The coolest advice I’ve ever read wasn’t on a meme-studded list or pseudo-psychological article on my newsfeed. It was written more than a century ago, nestled within the six-year correspondence between poet Rainer Maria Rilke and student Franz Kappus. Letters to a Young Poet is a collection of Rilke’s letters to Kappus, published a few years after Rilke’s death. Kappus, a melancholy student agonizing over what to do with his life, wrote to Rilke in 1902 asking for criticism on some of his poems. Rilke—ailing and travelling through Europe in search of respite—refused to critique Kappus’s work. Instead, he substituted endearing observations about art and life in general for trite criticism, initiating an epic conversation between himself and Kappus.
What’s so striking about Rilke’s letters is the way he deftly teases out Kappus’s tensions. This is mostly conjecture, but I suspect that Kappus, like many young people, yearned to do something meaningful with his life, something he loved, that would contribute in a substantial manner to the world around him; to understand himself, to be someone. And Rilke not only grasps these anxieties but soothes Kappus’s fears, he instantly dismisses the notion that everyone must be a writer or artist (in fact, he says it’s absolutely fine if that’s not your thing: put down your MacBook, stop gnawing on stubby pencils in a slightly ironic fashion, and try something different), instead focusing on the ways Kappus (and every millennial) can learn to develop his own opinions, understand himself, and make his own choices.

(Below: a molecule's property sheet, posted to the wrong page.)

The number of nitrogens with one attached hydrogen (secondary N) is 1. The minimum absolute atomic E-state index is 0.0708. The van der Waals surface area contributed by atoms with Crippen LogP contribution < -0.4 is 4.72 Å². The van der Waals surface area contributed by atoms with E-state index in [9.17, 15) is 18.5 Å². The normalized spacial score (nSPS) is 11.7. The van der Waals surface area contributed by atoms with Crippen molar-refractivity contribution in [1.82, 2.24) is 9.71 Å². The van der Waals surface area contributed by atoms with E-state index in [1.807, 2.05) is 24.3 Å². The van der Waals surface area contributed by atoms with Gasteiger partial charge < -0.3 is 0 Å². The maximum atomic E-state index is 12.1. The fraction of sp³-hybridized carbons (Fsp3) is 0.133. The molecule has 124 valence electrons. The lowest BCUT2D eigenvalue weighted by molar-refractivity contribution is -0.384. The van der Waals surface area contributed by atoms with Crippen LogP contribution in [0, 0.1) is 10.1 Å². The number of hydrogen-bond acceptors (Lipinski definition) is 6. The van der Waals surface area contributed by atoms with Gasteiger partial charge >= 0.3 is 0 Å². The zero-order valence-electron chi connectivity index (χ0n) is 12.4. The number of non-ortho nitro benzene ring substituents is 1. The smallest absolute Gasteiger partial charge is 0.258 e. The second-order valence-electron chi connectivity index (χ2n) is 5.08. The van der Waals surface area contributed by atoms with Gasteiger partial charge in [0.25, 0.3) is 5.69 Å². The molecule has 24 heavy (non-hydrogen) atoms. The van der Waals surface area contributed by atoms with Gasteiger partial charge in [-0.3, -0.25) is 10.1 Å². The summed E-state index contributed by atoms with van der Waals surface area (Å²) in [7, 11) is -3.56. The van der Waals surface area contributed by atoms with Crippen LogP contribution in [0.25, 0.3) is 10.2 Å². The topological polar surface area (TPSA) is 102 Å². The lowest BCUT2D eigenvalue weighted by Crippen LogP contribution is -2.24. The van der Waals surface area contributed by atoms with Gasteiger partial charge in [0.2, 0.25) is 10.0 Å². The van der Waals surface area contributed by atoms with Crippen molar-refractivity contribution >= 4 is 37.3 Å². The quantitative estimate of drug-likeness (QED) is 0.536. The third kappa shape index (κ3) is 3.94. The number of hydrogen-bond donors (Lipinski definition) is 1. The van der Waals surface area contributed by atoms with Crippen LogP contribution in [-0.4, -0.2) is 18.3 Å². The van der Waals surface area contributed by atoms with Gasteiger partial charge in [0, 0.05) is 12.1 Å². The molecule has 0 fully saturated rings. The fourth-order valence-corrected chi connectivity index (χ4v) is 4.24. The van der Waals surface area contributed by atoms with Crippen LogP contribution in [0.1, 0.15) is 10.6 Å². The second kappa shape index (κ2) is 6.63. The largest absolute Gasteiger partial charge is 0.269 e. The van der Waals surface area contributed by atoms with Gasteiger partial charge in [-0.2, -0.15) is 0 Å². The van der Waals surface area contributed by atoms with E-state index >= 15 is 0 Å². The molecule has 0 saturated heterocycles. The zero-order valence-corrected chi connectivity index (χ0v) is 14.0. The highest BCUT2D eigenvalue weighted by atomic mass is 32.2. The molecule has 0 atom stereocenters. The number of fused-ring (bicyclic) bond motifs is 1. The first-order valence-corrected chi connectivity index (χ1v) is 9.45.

Rilke urges Kappus to avoid popular opinions and prestructured ways of observing the world. He suggests that people ought to take time to be still and, in solitude, question themselves, slowly developing personal tastes and opinions based on deep contemplation. In modern-day terms, Rilke essentially says, stop letting your newsfeed determine how you feel about stuff. Ask yourself what you really want, how you really feel, and trust your inner judgment.
He encourages Kappus to embrace hard things and hard emotions, to expect that sadness has its rewards and that doing difficult or uncomfortable things will expand his abilities: “How can we forget those ancient myths . . . the myths about the dragons who at the last moment turn into princesses? Perhaps all the dragons in our lives are princesses, only waiting for the day when they will see us handsome and brave?”
Rilke doesn’t just offer dollops of know-it-all information, he presents them as gentle interpretations anchored in his own experiences as an artist and his battles with various illnesses. Between his description of the cobbled streets of Rome, and Paris’s harried atmosphere, he urges Kappus to not be in such a hurry to define himself. Rather, he suggests that through experiences, through living out life’s questions, whether good or bad, the elusive answers will present themselves. “To be an artist [and I argue, to be an adult] means: to grow and ripen like a tree which does not hurry the flow of its sap and stands at ease in the spring gales without fearing that no summer may follow. It will come . . . Patience is all.”
Letters to a Young Poet is a tiny compilation, and Rilke’s notes are penned with such grace and eloquence that it’s easy to imagine him writing not to Kappus (who eventually became a soldier and an editor) but directly to the reader, offering what is possibly the best life hack ever: so accurate that a hundred years later, all of Rilke’s advice remains relevant.